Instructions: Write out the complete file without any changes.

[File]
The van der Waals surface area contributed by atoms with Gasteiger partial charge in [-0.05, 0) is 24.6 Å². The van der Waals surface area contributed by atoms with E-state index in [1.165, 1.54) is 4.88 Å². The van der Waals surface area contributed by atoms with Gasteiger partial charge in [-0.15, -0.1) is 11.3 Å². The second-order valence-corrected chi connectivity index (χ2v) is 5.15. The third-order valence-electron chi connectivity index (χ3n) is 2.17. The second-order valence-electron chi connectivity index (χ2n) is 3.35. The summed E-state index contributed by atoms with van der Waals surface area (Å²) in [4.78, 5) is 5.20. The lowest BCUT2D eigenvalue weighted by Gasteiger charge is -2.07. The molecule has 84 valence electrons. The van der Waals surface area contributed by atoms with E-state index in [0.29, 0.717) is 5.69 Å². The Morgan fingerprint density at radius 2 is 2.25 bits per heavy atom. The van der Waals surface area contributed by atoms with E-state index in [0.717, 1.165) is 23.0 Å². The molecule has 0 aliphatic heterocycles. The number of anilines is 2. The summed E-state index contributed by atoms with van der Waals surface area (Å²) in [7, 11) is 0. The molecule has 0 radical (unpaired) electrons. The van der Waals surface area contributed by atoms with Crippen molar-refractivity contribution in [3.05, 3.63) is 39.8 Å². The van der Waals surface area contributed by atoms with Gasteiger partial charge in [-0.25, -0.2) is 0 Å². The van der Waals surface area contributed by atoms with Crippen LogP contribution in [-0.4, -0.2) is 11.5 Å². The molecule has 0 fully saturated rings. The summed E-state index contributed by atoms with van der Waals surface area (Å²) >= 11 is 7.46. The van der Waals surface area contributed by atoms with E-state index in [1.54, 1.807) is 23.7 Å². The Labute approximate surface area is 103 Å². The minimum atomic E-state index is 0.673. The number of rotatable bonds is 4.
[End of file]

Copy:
The van der Waals surface area contributed by atoms with Gasteiger partial charge in [-0.05, 0) is 24.6 Å². The van der Waals surface area contributed by atoms with E-state index in [1.165, 1.54) is 4.88 Å². The van der Waals surface area contributed by atoms with Gasteiger partial charge in [-0.15, -0.1) is 11.3 Å². The second-order valence-corrected chi connectivity index (χ2v) is 5.15. The third-order valence-electron chi connectivity index (χ3n) is 2.17. The second-order valence-electron chi connectivity index (χ2n) is 3.35. The summed E-state index contributed by atoms with van der Waals surface area (Å²) in [4.78, 5) is 5.20. The lowest BCUT2D eigenvalue weighted by Gasteiger charge is -2.07. The molecule has 84 valence electrons. The van der Waals surface area contributed by atoms with E-state index in [0.29, 0.717) is 5.69 Å². The Morgan fingerprint density at radius 2 is 2.25 bits per heavy atom. The van der Waals surface area contributed by atoms with E-state index in [0.717, 1.165) is 23.0 Å². The molecule has 0 aliphatic heterocycles. The number of anilines is 2. The summed E-state index contributed by atoms with van der Waals surface area (Å²) in [7, 11) is 0. The molecule has 0 radical (unpaired) electrons. The van der Waals surface area contributed by atoms with Crippen molar-refractivity contribution in [3.05, 3.63) is 39.8 Å². The van der Waals surface area contributed by atoms with Gasteiger partial charge in [-0.25, -0.2) is 0 Å². The van der Waals surface area contributed by atoms with Crippen LogP contribution in [-0.4, -0.2) is 11.5 Å². The molecule has 0 fully saturated rings. The summed E-state index contributed by atoms with van der Waals surface area (Å²) >= 11 is 7.46. The van der Waals surface area contributed by atoms with E-state index in [1.54, 1.807) is 23.7 Å². The Labute approximate surface area is 103 Å². The minimum atomic E-state index is 0.673. The number of rotatable bonds is 4.